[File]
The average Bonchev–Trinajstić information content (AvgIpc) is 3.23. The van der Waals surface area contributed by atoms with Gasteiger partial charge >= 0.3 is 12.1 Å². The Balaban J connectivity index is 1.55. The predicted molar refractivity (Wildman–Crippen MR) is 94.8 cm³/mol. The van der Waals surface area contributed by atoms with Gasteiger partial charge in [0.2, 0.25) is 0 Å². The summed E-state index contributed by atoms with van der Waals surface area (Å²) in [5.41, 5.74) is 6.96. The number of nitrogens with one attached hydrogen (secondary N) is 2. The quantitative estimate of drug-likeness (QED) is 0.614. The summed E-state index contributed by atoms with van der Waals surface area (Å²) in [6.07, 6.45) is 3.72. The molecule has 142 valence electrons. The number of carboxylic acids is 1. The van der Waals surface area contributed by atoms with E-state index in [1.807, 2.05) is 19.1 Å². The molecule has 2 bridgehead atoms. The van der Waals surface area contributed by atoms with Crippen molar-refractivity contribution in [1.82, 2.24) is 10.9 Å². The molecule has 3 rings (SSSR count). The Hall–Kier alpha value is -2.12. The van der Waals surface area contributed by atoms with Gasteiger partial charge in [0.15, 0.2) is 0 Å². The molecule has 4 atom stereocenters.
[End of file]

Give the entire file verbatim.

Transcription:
The average Bonchev–Trinajstić information content (AvgIpc) is 3.23. The van der Waals surface area contributed by atoms with Gasteiger partial charge >= 0.3 is 12.1 Å². The Balaban J connectivity index is 1.55. The predicted molar refractivity (Wildman–Crippen MR) is 94.8 cm³/mol. The van der Waals surface area contributed by atoms with Gasteiger partial charge in [0.2, 0.25) is 0 Å². The summed E-state index contributed by atoms with van der Waals surface area (Å²) in [5.41, 5.74) is 6.96. The number of nitrogens with one attached hydrogen (secondary N) is 2. The quantitative estimate of drug-likeness (QED) is 0.614. The summed E-state index contributed by atoms with van der Waals surface area (Å²) in [6.07, 6.45) is 3.72. The molecule has 142 valence electrons. The number of carboxylic acids is 1. The van der Waals surface area contributed by atoms with E-state index in [1.807, 2.05) is 19.1 Å². The molecule has 2 bridgehead atoms. The van der Waals surface area contributed by atoms with Crippen molar-refractivity contribution in [1.82, 2.24) is 10.9 Å². The molecule has 3 rings (SSSR count). The Hall–Kier alpha value is -2.12. The van der Waals surface area contributed by atoms with Gasteiger partial charge in [0.15, 0.2) is 0 Å². The molecule has 4 atom stereocenters.